Tumor markers can be used for clinical diagnosis, screening, monitoring response to therapy, monitoring for recurrence after curative treatment and estimation of prognosis. Ideally, tumor markers for HCC should possess high sensitivity and specificity for the diagnosis of HCC and should be easy to detect in peripheral circulation. Table 1 summarizes the available tumor markers of HCC. Alpha-fetoprotein (normal reference range <20 ng/ml) is the most widely used serum biomarker in HCC. Besides its diagnostic value, high AFP level has also been shown to adversely affect the prognosis of patients with HCC treated by hepatic resection or nonsurgical treatment.28,29 AFP is a glycoprotein highly expressed in hepatocytes during fetal development but the expression is repressed after birth. Pathological elevation of AFP expression is seen in hepatocyte regeneration and hepatocarcinogenesis. When serum levels are markedly raised (>400 ng/ml), as occurs in about 50% of symptomatic cases, it is particularly useful for both diagnosis of HCC and monitoring of treatment response.30,31 However, levels of up to 400 ng/ml can be also been seen in patients with chronic liver disease in the absence of HCC due to hepatocyte regeneration or exacerbation of chronic hepatitis, and there is thus a gray zone between 10 ng/ml and 400 ng/ml where the specificity of AFP for HCC is poor. For this reason, AFP is of limited use in screening cirrhotic patients for HCC, as serum AFP levels in patients with early HCC tend to be low while the serum level of AFP in cirrhotic patients without HCC may be elevated.32 Furthermore, AFP is secreted in only about 70% of HCC, and hence both false-negative and false-positive rates are high with the use of AFP as the serological marker for detection of HCC.33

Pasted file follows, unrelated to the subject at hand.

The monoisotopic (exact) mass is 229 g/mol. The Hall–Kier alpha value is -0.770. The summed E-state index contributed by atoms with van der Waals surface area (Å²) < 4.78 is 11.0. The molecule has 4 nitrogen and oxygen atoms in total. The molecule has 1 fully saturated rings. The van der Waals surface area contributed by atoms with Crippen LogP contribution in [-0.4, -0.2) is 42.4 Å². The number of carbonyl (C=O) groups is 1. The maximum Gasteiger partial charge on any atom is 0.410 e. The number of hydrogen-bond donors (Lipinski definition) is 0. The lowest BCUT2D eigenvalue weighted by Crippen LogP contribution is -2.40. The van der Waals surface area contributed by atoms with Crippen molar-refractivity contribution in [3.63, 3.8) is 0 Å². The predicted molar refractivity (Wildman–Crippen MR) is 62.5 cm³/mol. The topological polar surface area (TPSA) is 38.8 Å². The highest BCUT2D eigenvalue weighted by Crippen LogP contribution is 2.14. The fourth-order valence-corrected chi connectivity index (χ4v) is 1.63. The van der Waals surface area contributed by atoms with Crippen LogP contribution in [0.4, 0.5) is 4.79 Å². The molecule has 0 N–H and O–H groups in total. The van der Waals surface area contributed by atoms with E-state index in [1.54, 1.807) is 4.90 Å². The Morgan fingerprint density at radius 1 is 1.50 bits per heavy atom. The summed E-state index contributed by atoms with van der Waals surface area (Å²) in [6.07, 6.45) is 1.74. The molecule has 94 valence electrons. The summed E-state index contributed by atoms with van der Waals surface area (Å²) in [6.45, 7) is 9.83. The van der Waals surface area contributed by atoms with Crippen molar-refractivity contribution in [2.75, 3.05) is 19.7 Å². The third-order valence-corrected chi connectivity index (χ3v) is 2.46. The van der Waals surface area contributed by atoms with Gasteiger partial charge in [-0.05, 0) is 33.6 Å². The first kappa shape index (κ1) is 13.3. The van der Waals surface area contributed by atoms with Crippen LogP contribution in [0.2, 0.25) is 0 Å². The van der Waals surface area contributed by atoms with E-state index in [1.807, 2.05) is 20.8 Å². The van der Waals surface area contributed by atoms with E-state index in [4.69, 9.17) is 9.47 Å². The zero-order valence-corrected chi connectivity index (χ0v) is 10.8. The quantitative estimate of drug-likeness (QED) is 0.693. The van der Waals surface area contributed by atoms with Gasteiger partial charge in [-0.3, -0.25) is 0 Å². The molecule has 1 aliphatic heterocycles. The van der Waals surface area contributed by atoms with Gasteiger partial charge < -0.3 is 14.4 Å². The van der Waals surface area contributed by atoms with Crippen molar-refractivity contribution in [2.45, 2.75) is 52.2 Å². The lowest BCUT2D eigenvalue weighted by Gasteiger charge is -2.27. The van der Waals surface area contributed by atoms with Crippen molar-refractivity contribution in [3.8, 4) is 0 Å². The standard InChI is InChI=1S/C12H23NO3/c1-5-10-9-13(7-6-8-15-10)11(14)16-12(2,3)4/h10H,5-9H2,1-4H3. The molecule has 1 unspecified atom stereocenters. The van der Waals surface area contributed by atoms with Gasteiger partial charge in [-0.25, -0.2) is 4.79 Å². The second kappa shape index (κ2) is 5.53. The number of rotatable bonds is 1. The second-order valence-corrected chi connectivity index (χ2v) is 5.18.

Table 1.

Tumor markers of hepatocellular carcinoma



Established tumor markers


Alpha fetoprotein


Lens culinaris agglutinin-reactive AFP (AFP-L3)


des-γ-carboxy prothrombin


Potential novel tumor markers



Granulin-epithelin precursor


Recent effort has been directed towards the search for a type of AFP that is specific for HCC, i.e., distinguishable from the AFP that arises in chronic liver disease. The answer for a specific AFP appears to lie in the glycan moiety of the AFP, and clinically applicable diagnostic assays based on differential lectin binding of the glycan moiety have been developed.34,35 The various glycoforms of AFP have been characterized, showing that there is indeed a clear difference based on the degree of sialylation; AFP arising from germ cell tumors, HCCs and cirrhosis appears distinct.36,37 Such isoforms can be detected before clinical evidence of the disease arises.38 An assay that can detect these changes has been developed but it is not currently available in a state that is readily transferable to routine laboratories.39 Lens culinaris agglutinin (LCA)-reactive AFP (also named AFP-L3) is an isoform of AFP that has been shown to be very specific for HCC and may improve the detection of small HCC.40 Furthermore, AFP-L3 as a marker for HCC is superior to the total AFP not only in the diagnosis of HCC, but also in predicting the prognosis of the patients.41

Another tumor marker of HCC that has been used in some centers is des-γ-carboxy prothrombin (also known as protein induced by vitamin K absence or antagonist-II, PIVKA-II). Production of PIVKA-II is the result of an acquired defect in the post-translational carboxylation of the prothrombin precursor in HCC cells.42 PIVKA-II has a higher specificity for HCC than AFP but is less sensitive. Serum PIVKA-II level is found to be elevated in around 50–60% of patients with HCC but only in 15–30% of patients with HCC <3 cm.43,44 Serum PIVKA-II and total AFP levels are independent of each other in HCC patients, and some studies have shown that combined use of AFP and PIVKA-II increases the sensitivity as well as the specificity for diagnosing HCC.45,46 Serum PIVKA-II level could also be used as a prognostic indicator for HCC patients, and may be more useful than AFP in reflecting the invasive characteristics of HCC.47,48